This article contains major spoilers from Harry Potter and the Cursed Child, and is meant to for people who have either seen the play or read the script book. Or are J.K. Rowling. If none of those apply to you, read on at your own risk!
Harry Potter and the Cursed Child is truly a magical and thrilling experience to see play out on stage. While the stage production allowed for some spectacular effects and a suspenseful pace, which builds between parts 1 and 2, seeing (or reading) the eighth story told this way is undoubtedly an adjustment for those of us who are used to the novels. With that in mind, there are parts of Cursed Child that likely couldn't be fleshed out. J.K. Rowling is well known for her notes and outlines, which makes us hopeful that she'll share further details and information about some of the twists and reveals that she, Jack Thorne and John Tiffany offered in the eighth story of her beloved series. With that in mind, we've compiled a list of lingering questions we'd love to have answered...
Why do the time-turners work differently in the play than they did in the books?
Maybe this is really a matter of how the story was presented to us in the play, versus how things played out in Harry Potter and the Prisoner of Azkaban, but the way I always understood time travel and the time turners in the Harry Potter universe, was that whatever will happen, did happen. Meaning, Buckbeak never actually dies because Harry and Hermione would go on to travel back and save him. And Harry's patronus shows up to save him and Sirius from the dementors because Harry survived and went back in time to send the patronus. It's all a loop, right?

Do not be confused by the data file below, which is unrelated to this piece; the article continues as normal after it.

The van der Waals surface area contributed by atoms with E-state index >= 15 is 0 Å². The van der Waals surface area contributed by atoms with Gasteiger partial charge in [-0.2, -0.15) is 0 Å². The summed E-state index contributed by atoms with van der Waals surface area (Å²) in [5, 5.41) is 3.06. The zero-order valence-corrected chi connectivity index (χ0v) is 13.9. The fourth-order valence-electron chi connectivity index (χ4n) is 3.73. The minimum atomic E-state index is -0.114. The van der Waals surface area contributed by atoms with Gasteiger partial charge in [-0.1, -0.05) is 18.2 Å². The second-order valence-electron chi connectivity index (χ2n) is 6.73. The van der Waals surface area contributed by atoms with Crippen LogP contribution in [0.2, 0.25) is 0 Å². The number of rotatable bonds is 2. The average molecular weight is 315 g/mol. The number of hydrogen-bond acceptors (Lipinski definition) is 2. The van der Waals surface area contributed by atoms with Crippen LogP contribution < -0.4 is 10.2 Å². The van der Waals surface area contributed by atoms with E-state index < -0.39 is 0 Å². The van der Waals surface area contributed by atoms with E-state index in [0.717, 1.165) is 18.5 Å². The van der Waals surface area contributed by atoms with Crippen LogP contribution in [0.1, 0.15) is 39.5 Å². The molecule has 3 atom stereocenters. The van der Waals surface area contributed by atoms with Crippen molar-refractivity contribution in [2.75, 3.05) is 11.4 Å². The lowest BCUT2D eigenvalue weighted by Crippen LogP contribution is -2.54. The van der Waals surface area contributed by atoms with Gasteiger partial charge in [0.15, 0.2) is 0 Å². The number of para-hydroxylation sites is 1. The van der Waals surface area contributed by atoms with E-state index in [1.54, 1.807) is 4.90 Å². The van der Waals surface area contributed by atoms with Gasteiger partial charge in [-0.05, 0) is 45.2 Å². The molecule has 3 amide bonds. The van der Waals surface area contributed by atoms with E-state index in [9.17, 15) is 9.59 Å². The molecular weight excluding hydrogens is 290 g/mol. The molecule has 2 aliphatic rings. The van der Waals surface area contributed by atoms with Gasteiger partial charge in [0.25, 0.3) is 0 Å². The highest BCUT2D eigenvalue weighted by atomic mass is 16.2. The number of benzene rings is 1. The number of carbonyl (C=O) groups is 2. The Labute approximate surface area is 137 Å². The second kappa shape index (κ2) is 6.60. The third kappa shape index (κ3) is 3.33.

In Cursed Child, Scorpius and Albus change the timeline. They make alterations that shift things so that when they return to the present, the world is different. Are we misinterpreting how the original time turners worked? Does that mean that there was, at one point, an alternate timeline out there where Buckbeak is dead? Because if so, how does Harry survive the Dementor's kiss in order to live to go back in time and save himself?
Or do these new time turners have the added ability of rewriting history and making changes to what will be?
I'm inclined to think it's the latter, and that the time turners featured in Cursed Child came with the added, more powerful ability to alter the past. Still, I'd love a detailed explanation about how this works. Preferably with graphs and drawings to illustrate the timelines.